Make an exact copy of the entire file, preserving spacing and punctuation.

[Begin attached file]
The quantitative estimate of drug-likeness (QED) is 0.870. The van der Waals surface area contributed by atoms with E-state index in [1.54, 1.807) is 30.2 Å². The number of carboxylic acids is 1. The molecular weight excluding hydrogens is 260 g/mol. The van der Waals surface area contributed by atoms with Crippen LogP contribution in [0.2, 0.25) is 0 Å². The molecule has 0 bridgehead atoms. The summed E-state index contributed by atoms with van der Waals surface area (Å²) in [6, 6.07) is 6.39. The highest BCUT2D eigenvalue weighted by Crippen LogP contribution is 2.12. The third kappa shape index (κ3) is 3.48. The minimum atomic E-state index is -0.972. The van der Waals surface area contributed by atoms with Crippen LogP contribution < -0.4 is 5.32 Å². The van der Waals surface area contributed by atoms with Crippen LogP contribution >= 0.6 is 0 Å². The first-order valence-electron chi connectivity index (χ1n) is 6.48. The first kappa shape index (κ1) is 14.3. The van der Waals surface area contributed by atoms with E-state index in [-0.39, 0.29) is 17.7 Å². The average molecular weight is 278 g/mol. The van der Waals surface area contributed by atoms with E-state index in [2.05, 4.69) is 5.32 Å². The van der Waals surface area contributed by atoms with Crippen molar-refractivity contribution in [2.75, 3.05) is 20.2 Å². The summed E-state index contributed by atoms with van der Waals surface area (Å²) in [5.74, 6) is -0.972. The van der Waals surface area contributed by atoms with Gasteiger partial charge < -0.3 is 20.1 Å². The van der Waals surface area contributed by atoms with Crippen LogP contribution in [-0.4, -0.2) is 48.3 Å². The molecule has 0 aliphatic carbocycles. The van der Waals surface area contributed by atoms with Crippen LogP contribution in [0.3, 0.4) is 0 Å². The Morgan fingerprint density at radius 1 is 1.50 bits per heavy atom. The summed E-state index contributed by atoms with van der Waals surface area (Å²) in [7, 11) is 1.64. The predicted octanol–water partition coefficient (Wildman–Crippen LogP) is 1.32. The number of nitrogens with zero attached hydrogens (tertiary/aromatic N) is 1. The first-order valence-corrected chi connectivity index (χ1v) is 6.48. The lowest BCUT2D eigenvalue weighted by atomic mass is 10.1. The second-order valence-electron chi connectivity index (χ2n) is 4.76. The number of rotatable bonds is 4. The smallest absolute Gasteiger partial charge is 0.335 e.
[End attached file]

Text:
The quantitative estimate of drug-likeness (QED) is 0.870. The van der Waals surface area contributed by atoms with E-state index in [1.54, 1.807) is 30.2 Å². The number of carboxylic acids is 1. The molecular weight excluding hydrogens is 260 g/mol. The van der Waals surface area contributed by atoms with Crippen LogP contribution in [0.2, 0.25) is 0 Å². The molecule has 0 bridgehead atoms. The summed E-state index contributed by atoms with van der Waals surface area (Å²) in [6, 6.07) is 6.39. The highest BCUT2D eigenvalue weighted by Crippen LogP contribution is 2.12. The third kappa shape index (κ3) is 3.48. The minimum atomic E-state index is -0.972. The van der Waals surface area contributed by atoms with Crippen LogP contribution < -0.4 is 5.32 Å². The van der Waals surface area contributed by atoms with Crippen LogP contribution >= 0.6 is 0 Å². The first-order valence-electron chi connectivity index (χ1n) is 6.48. The first kappa shape index (κ1) is 14.3. The van der Waals surface area contributed by atoms with E-state index in [-0.39, 0.29) is 17.7 Å². The average molecular weight is 278 g/mol. The van der Waals surface area contributed by atoms with E-state index in [2.05, 4.69) is 5.32 Å². The van der Waals surface area contributed by atoms with Crippen molar-refractivity contribution in [2.75, 3.05) is 20.2 Å². The summed E-state index contributed by atoms with van der Waals surface area (Å²) in [5.74, 6) is -0.972. The van der Waals surface area contributed by atoms with Gasteiger partial charge < -0.3 is 20.1 Å². The van der Waals surface area contributed by atoms with Crippen LogP contribution in [-0.4, -0.2) is 48.3 Å². The molecule has 0 aliphatic carbocycles. The van der Waals surface area contributed by atoms with Crippen LogP contribution in [0.3, 0.4) is 0 Å². The Morgan fingerprint density at radius 1 is 1.50 bits per heavy atom. The summed E-state index contributed by atoms with van der Waals surface area (Å²) in [7, 11) is 1.64. The predicted octanol–water partition coefficient (Wildman–Crippen LogP) is 1.32. The number of nitrogens with zero attached hydrogens (tertiary/aromatic N) is 1. The first-order valence-corrected chi connectivity index (χ1v) is 6.48. The lowest BCUT2D eigenvalue weighted by atomic mass is 10.1. The second-order valence-electron chi connectivity index (χ2n) is 4.76. The number of rotatable bonds is 4. The smallest absolute Gasteiger partial charge is 0.335 e.